Sunday, October 30, 2005

Probably an old joke, but I liked it...

On Qi on Friday, one question was:

What do you get if you cross a camel with a leopard?

And the jewel in Qi's crown - Sean Lock - replied:

Sacked from the zoo?

Wonderful stuff from a wonderful show.

Saturday, October 29, 2005

Too happy...

... about the fact that I now have the internet at my student house... oh how I've missed you... :)

Friday, October 14, 2005

I am...

Which British Band Are You?

Couldn't have put it better myself... I don't know why I blogged this. I need caffine....

Guardian's Readers Recommend

It's FAR to easy to get obsessed with this...

This week, it's songs about hate - how could I not put forward Ben Folds Five's Song for the Dumped?

So you wanted
to take a break
slow it down some and
have some space
well f*ck you too
Give me my money back
give me my money back
you b*tch
I want my money back
And don't forget
And don't forget
to give me back my black T-shirt
I wish I hadn't bought you dinner
right before you
dumped me on your front porch

Delightful stuff. :)

Monday, October 03, 2005

Much Ado About Nothing, Crucible Theatre Sheffield, 30/09/05

Both The Times and The Guardian gave this production mixed reviews, and they were probably judged about right. I however, perhaps just a little biased, would praise higher the parts they liked, and be more tolerant of the parts they didn't.

For example, the watchwomen. No critic seems to have liked this idea, and according to the Sunday Times (sorry I can't find the link) it was 'abysmally acted'. Well that's a tad harsh to put it mildly. Yes, it was silly and a bit random-in-the-new-sense-of-the-word, but I'm surprised the idea has been so badly received. Some of the lines were funnier by being said by women, some weren't. It was an interesting experiment that didn't detract form my viewing personally, but I'd hardly say it was a highlight either.

Then there's the lack of a feeling of tragedy being around the corner. In this production, you never got the impression that the fact that Hero is innocent would never come out - it was just a matter of time. This comedy was a comedy. Some people won't like this at all, I realise, but if its aim were to produce a glorious-looking comedy that was a pleasure to just sit back and enjoy then it succeeded; if it intended to create a real atmosphere of threat and menace in the middle part of the play then it didn't. Claudio was the real reason for this, as he never showed truly deep anger, sadness or, eventually, remorse. Even if the tragedy is not meant to be an important part of this production, you can't just have poor acting.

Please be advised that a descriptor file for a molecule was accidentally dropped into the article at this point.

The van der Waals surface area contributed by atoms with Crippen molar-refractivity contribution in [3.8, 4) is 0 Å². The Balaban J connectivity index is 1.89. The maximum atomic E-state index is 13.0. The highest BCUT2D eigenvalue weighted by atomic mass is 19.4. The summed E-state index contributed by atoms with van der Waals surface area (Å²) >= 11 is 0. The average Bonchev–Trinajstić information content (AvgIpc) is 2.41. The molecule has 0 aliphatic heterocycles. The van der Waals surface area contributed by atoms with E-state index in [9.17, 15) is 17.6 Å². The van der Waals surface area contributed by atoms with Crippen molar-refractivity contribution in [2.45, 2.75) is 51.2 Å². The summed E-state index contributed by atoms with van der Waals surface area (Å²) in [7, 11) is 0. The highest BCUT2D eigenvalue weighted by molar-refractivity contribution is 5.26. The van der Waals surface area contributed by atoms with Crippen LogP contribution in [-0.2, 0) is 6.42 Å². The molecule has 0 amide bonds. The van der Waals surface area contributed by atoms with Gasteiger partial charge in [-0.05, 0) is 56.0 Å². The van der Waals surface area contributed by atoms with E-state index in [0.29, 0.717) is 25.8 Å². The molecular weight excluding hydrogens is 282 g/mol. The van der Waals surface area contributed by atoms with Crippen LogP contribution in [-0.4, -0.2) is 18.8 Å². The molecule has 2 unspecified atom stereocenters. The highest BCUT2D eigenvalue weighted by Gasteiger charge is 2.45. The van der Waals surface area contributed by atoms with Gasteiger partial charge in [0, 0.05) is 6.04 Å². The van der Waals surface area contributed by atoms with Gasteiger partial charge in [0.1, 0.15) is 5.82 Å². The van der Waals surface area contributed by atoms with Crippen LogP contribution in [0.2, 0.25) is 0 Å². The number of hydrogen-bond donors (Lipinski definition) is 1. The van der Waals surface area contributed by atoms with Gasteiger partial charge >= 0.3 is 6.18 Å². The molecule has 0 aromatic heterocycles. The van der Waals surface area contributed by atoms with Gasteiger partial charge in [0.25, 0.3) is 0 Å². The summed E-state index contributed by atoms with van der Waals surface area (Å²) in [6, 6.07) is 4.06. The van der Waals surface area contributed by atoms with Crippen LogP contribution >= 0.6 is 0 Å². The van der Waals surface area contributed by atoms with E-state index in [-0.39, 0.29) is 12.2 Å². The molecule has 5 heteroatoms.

Luckily there was no danger of that from Sam West's Benedick or especially Claire Price's Beatrice, which was undoubtedly the performance of the night. She's just a complete joy to watch, always filling the stage. The only problem is that she often overshadows everyone else but it's a small price to pay for such a wonderful performance. Her Beatrice is strong-willed and clever, not just 'feisty', and she loves Benedick with the same passion and intensity that she despised him. I absolutely love Beatrice's part and so I loved the fact that she made evey line count. Sam West's Benedick was no playful tease, either, but a soldier through and through. Most of the reviews I've read have mentioned the way he delivers the line 'The world must be peopled' (rocking on his heels as if ordering his troops to go forth and multiply) but that's only because it really is hilarious. As the Times mentions, one of the best scenes in the production is when Benedick is persuaded that Beatrice loves him - perfectly directed and just very very funny.

So, it wasn't flawless by any means, but a beautiful thing to watch and enjoy. And if the phrase 'abysmally acted' can be used for this, I just can't wait for the reviews of Richard II.... I'm setting myself up for a fall, I know....